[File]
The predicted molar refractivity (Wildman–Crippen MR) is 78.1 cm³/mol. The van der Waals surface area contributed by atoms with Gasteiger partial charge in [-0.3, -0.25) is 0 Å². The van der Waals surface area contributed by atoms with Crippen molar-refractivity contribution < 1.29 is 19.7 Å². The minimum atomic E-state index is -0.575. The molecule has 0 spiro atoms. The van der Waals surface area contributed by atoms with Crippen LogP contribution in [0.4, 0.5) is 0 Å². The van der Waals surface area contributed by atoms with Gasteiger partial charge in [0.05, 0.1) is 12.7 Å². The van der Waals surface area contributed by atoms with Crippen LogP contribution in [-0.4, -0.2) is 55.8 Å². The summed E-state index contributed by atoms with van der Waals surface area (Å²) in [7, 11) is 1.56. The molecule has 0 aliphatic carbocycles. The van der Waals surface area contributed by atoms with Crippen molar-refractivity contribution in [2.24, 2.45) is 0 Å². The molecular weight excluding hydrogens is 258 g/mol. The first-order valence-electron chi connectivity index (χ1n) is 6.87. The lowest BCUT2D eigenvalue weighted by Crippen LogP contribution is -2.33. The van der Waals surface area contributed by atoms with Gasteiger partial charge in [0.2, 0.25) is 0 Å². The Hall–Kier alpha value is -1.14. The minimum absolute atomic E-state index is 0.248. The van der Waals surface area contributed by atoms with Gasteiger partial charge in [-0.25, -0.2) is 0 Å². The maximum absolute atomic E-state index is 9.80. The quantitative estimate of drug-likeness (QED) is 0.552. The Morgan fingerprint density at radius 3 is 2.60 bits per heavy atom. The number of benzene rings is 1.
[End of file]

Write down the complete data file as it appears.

The predicted molar refractivity (Wildman–Crippen MR) is 78.1 cm³/mol. The van der Waals surface area contributed by atoms with Gasteiger partial charge in [-0.3, -0.25) is 0 Å². The van der Waals surface area contributed by atoms with Crippen molar-refractivity contribution < 1.29 is 19.7 Å². The minimum atomic E-state index is -0.575. The molecule has 0 spiro atoms. The van der Waals surface area contributed by atoms with Crippen LogP contribution in [0.4, 0.5) is 0 Å². The van der Waals surface area contributed by atoms with Gasteiger partial charge in [0.05, 0.1) is 12.7 Å². The van der Waals surface area contributed by atoms with Crippen LogP contribution in [-0.4, -0.2) is 55.8 Å². The summed E-state index contributed by atoms with van der Waals surface area (Å²) in [7, 11) is 1.56. The molecule has 0 aliphatic carbocycles. The van der Waals surface area contributed by atoms with Crippen molar-refractivity contribution in [2.24, 2.45) is 0 Å². The molecular weight excluding hydrogens is 258 g/mol. The first-order valence-electron chi connectivity index (χ1n) is 6.87. The lowest BCUT2D eigenvalue weighted by Crippen LogP contribution is -2.33. The van der Waals surface area contributed by atoms with Gasteiger partial charge in [0.2, 0.25) is 0 Å². The Hall–Kier alpha value is -1.14. The minimum absolute atomic E-state index is 0.248. The van der Waals surface area contributed by atoms with Gasteiger partial charge in [-0.25, -0.2) is 0 Å². The maximum absolute atomic E-state index is 9.80. The quantitative estimate of drug-likeness (QED) is 0.552. The Morgan fingerprint density at radius 3 is 2.60 bits per heavy atom. The number of benzene rings is 1.